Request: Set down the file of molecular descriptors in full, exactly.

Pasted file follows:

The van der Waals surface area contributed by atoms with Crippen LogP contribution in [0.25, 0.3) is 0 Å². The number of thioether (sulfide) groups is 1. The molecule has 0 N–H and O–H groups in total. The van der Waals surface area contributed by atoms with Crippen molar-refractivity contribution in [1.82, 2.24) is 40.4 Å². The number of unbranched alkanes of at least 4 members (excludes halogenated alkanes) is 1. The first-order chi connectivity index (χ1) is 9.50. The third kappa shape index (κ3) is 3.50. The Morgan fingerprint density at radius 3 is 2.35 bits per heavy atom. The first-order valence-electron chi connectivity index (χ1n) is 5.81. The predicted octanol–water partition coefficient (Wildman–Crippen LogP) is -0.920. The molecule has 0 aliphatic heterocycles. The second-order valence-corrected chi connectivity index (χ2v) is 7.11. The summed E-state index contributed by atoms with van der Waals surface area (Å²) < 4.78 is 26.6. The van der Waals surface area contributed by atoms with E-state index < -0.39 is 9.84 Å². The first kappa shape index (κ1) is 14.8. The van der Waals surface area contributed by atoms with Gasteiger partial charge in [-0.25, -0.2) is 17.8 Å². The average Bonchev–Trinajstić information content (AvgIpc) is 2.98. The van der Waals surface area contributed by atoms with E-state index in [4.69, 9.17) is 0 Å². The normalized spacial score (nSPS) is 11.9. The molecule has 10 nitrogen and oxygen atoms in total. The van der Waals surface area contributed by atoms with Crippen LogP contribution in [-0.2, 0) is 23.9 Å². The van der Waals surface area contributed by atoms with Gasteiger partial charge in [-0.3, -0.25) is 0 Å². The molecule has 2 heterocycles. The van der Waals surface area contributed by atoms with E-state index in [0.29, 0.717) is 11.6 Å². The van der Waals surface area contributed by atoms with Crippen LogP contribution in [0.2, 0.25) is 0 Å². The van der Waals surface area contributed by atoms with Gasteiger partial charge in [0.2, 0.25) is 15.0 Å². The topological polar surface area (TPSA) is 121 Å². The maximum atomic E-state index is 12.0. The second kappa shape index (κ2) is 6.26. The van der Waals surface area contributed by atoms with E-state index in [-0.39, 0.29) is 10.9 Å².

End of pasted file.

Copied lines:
The van der Waals surface area contributed by atoms with Crippen LogP contribution in [0.25, 0.3) is 0 Å². The number of thioether (sulfide) groups is 1. The molecule has 0 N–H and O–H groups in total. The van der Waals surface area contributed by atoms with Crippen molar-refractivity contribution in [1.82, 2.24) is 40.4 Å². The number of unbranched alkanes of at least 4 members (excludes halogenated alkanes) is 1. The first-order chi connectivity index (χ1) is 9.50. The third kappa shape index (κ3) is 3.50. The Morgan fingerprint density at radius 3 is 2.35 bits per heavy atom. The first-order valence-electron chi connectivity index (χ1n) is 5.81. The predicted octanol–water partition coefficient (Wildman–Crippen LogP) is -0.920. The molecule has 0 aliphatic heterocycles. The second-order valence-corrected chi connectivity index (χ2v) is 7.11. The summed E-state index contributed by atoms with van der Waals surface area (Å²) < 4.78 is 26.6. The van der Waals surface area contributed by atoms with E-state index < -0.39 is 9.84 Å². The first kappa shape index (κ1) is 14.8. The van der Waals surface area contributed by atoms with Gasteiger partial charge in [-0.25, -0.2) is 17.8 Å². The average Bonchev–Trinajstić information content (AvgIpc) is 2.98. The van der Waals surface area contributed by atoms with E-state index in [4.69, 9.17) is 0 Å². The normalized spacial score (nSPS) is 11.9. The molecule has 10 nitrogen and oxygen atoms in total. The van der Waals surface area contributed by atoms with Crippen LogP contribution in [-0.2, 0) is 23.9 Å². The van der Waals surface area contributed by atoms with Gasteiger partial charge in [-0.3, -0.25) is 0 Å². The molecule has 2 heterocycles. The van der Waals surface area contributed by atoms with E-state index in [0.29, 0.717) is 11.6 Å². The van der Waals surface area contributed by atoms with Crippen LogP contribution in [0.2, 0.25) is 0 Å². The van der Waals surface area contributed by atoms with Gasteiger partial charge in [0.2, 0.25) is 15.0 Å². The topological polar surface area (TPSA) is 121 Å². The maximum atomic E-state index is 12.0. The second kappa shape index (κ2) is 6.26. The van der Waals surface area contributed by atoms with E-state index in [-0.39, 0.29) is 10.9 Å².